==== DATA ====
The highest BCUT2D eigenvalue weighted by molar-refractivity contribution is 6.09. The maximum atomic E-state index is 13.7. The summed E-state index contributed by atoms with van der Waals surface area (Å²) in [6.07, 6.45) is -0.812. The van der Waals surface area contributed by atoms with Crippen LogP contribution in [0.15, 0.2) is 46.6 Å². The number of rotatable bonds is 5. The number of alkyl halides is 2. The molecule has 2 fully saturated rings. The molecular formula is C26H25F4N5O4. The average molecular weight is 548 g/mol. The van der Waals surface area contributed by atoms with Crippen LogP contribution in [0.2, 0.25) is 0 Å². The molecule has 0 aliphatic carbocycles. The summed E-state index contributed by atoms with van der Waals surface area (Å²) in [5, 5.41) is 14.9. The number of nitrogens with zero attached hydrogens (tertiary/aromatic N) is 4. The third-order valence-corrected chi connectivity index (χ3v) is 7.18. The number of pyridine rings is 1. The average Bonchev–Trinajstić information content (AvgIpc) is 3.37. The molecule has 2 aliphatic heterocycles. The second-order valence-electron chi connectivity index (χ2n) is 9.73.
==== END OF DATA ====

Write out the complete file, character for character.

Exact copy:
The highest BCUT2D eigenvalue weighted by molar-refractivity contribution is 6.09. The maximum atomic E-state index is 13.7. The summed E-state index contributed by atoms with van der Waals surface area (Å²) in [6.07, 6.45) is -0.812. The van der Waals surface area contributed by atoms with Crippen LogP contribution in [0.15, 0.2) is 46.6 Å². The number of rotatable bonds is 5. The number of alkyl halides is 2. The molecule has 2 fully saturated rings. The molecular formula is C26H25F4N5O4. The average molecular weight is 548 g/mol. The van der Waals surface area contributed by atoms with Crippen LogP contribution in [0.2, 0.25) is 0 Å². The molecule has 0 aliphatic carbocycles. The summed E-state index contributed by atoms with van der Waals surface area (Å²) in [5, 5.41) is 14.9. The number of nitrogens with zero attached hydrogens (tertiary/aromatic N) is 4. The third-order valence-corrected chi connectivity index (χ3v) is 7.18. The number of pyridine rings is 1. The average Bonchev–Trinajstić information content (AvgIpc) is 3.37. The molecule has 2 aliphatic heterocycles. The second-order valence-electron chi connectivity index (χ2n) is 9.73.